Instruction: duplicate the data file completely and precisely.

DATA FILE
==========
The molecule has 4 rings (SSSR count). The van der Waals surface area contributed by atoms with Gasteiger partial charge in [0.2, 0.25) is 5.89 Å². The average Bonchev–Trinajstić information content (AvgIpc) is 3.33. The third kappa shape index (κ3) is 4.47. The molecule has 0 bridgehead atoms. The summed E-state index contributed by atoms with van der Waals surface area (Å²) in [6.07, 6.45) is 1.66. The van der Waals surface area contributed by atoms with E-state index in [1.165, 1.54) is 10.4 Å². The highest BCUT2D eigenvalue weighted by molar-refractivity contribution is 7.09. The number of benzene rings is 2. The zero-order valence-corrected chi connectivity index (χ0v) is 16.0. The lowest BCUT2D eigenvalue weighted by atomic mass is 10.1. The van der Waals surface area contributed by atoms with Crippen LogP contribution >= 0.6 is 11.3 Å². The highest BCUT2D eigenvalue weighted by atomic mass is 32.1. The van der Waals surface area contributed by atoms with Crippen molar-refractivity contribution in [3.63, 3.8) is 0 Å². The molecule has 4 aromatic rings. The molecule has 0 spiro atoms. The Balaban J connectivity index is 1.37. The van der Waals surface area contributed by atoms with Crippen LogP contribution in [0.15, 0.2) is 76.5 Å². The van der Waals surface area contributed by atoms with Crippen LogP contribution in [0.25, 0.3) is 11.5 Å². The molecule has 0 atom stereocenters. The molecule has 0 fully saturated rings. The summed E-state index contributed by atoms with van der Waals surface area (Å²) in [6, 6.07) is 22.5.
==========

The molecule has 4 rings (SSSR count). The van der Waals surface area contributed by atoms with Gasteiger partial charge in [0.2, 0.25) is 5.89 Å². The average Bonchev–Trinajstić information content (AvgIpc) is 3.33. The third kappa shape index (κ3) is 4.47. The molecule has 0 bridgehead atoms. The summed E-state index contributed by atoms with van der Waals surface area (Å²) in [6.07, 6.45) is 1.66. The van der Waals surface area contributed by atoms with E-state index in [1.165, 1.54) is 10.4 Å². The highest BCUT2D eigenvalue weighted by molar-refractivity contribution is 7.09. The number of benzene rings is 2. The zero-order valence-corrected chi connectivity index (χ0v) is 16.0. The lowest BCUT2D eigenvalue weighted by atomic mass is 10.1. The van der Waals surface area contributed by atoms with Crippen LogP contribution >= 0.6 is 11.3 Å². The highest BCUT2D eigenvalue weighted by atomic mass is 32.1. The van der Waals surface area contributed by atoms with Crippen molar-refractivity contribution in [3.63, 3.8) is 0 Å². The molecule has 4 aromatic rings. The molecule has 0 spiro atoms. The Balaban J connectivity index is 1.37. The van der Waals surface area contributed by atoms with Crippen LogP contribution in [0.15, 0.2) is 76.5 Å². The van der Waals surface area contributed by atoms with Crippen LogP contribution in [0.25, 0.3) is 11.5 Å². The molecule has 0 atom stereocenters. The molecule has 0 fully saturated rings. The summed E-state index contributed by atoms with van der Waals surface area (Å²) in [6, 6.07) is 22.5.